Craig Greiwe, currently favored to lose the 7 June 2022 Los Angeles mayoral primary election by a wide margin, has submitted to a polygraph “test” and is challenging other candidates to also do so, as Travis Schlepp reports for KTLA. Excerpt:
It’s no secret that many voters are skeptical about trusting the word of their elected politicians. One candidate vying to be the next mayor of Los Angeles says he’s putting his money where his mouth is and is challenging his opponents to do the same.
Craig Greiwe, a business exec and one of 12 people hoping to succeed Mayor Eric Garcetti as L.A.’s highest public official, held a press conference Wednesday to announce a challenge to his competitors: answer important questions about your campaign, while hooked up to a polygraph test, and share the results with the public.
“There is no difference between an empty promise and a lie. They are all lies,” Greiwe said in a news release. “There has to be an end to the lies. I am willing to stand on the steps of City Hall and go on record under lie detector about anything and everything the voters and political journalists want to know.”
Greiwe is considered a longshot in June’s mayoral election, with both U.S. Rep. Karen Bass and businessman Rick Caruso sporting sizeable leads in most polls, but the former chief strategy officer for marketing firm R&C PMK is hoping his apparent transparency will resonate with voters.
The mayoral candidate announced the results of his polygraph test during a press conference at City Hall Wednesday morning. Greiwe said he completed the lie detector test on May 11 and provided an image of him apparently strapped up to the machine, as well as a document with his purported results.
He answered four questions as part of the polygraph test:
• Have you ever been under a criminal or ethics investigation or inquiry?
• Do you want to be more than mayor, such as senator or governor?
• Will you put the city’s interests above your own personal and business interests?
• Do you believe that Roe v. Wade is settled precedent?
Greiwe answered “no,” “no,” “yes” and “yes” to the four questions. John Grogan, who is listed in the document as a senior polygraph examiner for CertifiedPolygraph.com, described Greiwe’s responses as having “no deception indicated.”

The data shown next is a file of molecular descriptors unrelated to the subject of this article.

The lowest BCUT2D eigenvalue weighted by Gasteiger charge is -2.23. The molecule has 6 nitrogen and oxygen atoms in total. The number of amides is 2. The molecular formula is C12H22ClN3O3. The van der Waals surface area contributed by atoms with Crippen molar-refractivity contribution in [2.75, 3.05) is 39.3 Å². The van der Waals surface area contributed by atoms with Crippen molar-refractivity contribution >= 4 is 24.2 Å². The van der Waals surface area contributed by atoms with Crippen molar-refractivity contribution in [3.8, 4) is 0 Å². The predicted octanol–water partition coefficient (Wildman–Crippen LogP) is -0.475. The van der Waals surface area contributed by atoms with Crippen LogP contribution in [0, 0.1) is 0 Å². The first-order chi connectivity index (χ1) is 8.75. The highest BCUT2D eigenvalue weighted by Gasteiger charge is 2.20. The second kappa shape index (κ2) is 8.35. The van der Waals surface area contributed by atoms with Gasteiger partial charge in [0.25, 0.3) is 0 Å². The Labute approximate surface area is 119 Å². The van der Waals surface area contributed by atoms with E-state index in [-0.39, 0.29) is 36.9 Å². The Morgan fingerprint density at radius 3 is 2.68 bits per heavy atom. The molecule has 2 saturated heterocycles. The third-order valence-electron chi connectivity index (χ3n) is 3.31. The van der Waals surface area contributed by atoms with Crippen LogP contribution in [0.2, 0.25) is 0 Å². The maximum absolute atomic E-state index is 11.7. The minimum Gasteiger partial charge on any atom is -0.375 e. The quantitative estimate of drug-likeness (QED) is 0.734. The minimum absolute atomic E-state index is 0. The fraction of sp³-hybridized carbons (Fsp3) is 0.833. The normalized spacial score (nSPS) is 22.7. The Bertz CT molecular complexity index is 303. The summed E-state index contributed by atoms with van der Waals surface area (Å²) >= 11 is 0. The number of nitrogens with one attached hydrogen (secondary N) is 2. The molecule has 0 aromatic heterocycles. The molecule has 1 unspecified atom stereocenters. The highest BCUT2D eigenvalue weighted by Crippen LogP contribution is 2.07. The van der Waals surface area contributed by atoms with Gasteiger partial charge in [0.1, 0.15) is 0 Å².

Greiwe’s polygraph proclamation is a cynical publicity stunt. As a graduate of the Columbia University School of Law, Greiwe is presumably aware that polygraph “testing” is not a reliable way of determining whether a person has spoken the truth. (Indeed, it has no scientific basis at all.) Furthermore, had Greiwe not passed his polygraph with John Grogan, he could have kept it quiet, sought out another polygraph operator until he obtained the desired result, and then only announced that.
It should be noted that John Grogan, who conducted Greiwe’s “test,” has a particularly poor reputation even amongst polygraph operators, a fact of which Greiwe should have been aware had he done any due diligence. The late Jack Trimarco, a career FBI special agent and polygrapher who in retirement performed for the Dr. Phil show, denounced Grogan as a “fraud.”
A couple of points I would like to make about the pseudo-science of polygraphs and the related voice stress analyzers in regard to fake veracity:
First, Grogan evidently knows where his bread is buttered, so of course he is going to give Greiwe the result he wanted to receive. Likewise, if Greiwe took a VSA the operator would also give the result of no deception indicated. It is no great secret that the so-called lie detector performers tend to have flexible morality. We can look at the racist, felony condoning Ribicoff’s on the polygraph end and the fake doctorates at the VSA sector to give credence to this statement.
I have heard from a parole officer that convicted sex offenders are allowed to pick their own examiners in my state, so I can only imagine how much cash is being passed under the table.